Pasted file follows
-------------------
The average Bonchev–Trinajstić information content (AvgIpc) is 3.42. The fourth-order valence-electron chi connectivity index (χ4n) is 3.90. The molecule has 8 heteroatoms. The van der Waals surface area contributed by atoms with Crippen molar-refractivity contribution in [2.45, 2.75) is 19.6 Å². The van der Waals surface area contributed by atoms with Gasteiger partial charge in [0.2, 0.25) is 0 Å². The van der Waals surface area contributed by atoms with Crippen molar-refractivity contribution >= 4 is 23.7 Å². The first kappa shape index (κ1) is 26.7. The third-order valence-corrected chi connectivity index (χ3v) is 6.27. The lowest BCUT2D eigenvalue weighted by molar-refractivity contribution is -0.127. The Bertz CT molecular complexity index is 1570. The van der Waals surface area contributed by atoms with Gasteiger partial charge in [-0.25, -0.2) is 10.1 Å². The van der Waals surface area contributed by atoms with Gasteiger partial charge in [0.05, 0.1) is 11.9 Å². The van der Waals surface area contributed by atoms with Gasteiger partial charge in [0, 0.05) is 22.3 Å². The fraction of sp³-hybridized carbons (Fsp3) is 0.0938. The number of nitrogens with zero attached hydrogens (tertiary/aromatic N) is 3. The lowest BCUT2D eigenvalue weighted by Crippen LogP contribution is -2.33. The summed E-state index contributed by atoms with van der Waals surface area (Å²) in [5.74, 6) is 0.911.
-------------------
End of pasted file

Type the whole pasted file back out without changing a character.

The average Bonchev–Trinajstić information content (AvgIpc) is 3.42. The fourth-order valence-electron chi connectivity index (χ4n) is 3.90. The molecule has 8 heteroatoms. The van der Waals surface area contributed by atoms with Crippen molar-refractivity contribution in [2.45, 2.75) is 19.6 Å². The van der Waals surface area contributed by atoms with Gasteiger partial charge in [0.2, 0.25) is 0 Å². The van der Waals surface area contributed by atoms with Crippen molar-refractivity contribution >= 4 is 23.7 Å². The first kappa shape index (κ1) is 26.7. The third-order valence-corrected chi connectivity index (χ3v) is 6.27. The lowest BCUT2D eigenvalue weighted by molar-refractivity contribution is -0.127. The Bertz CT molecular complexity index is 1570. The van der Waals surface area contributed by atoms with Gasteiger partial charge in [-0.25, -0.2) is 10.1 Å². The van der Waals surface area contributed by atoms with Gasteiger partial charge in [0.05, 0.1) is 11.9 Å². The van der Waals surface area contributed by atoms with Gasteiger partial charge in [0, 0.05) is 22.3 Å². The fraction of sp³-hybridized carbons (Fsp3) is 0.0938. The number of nitrogens with zero attached hydrogens (tertiary/aromatic N) is 3. The lowest BCUT2D eigenvalue weighted by Crippen LogP contribution is -2.33. The summed E-state index contributed by atoms with van der Waals surface area (Å²) in [5.74, 6) is 0.911.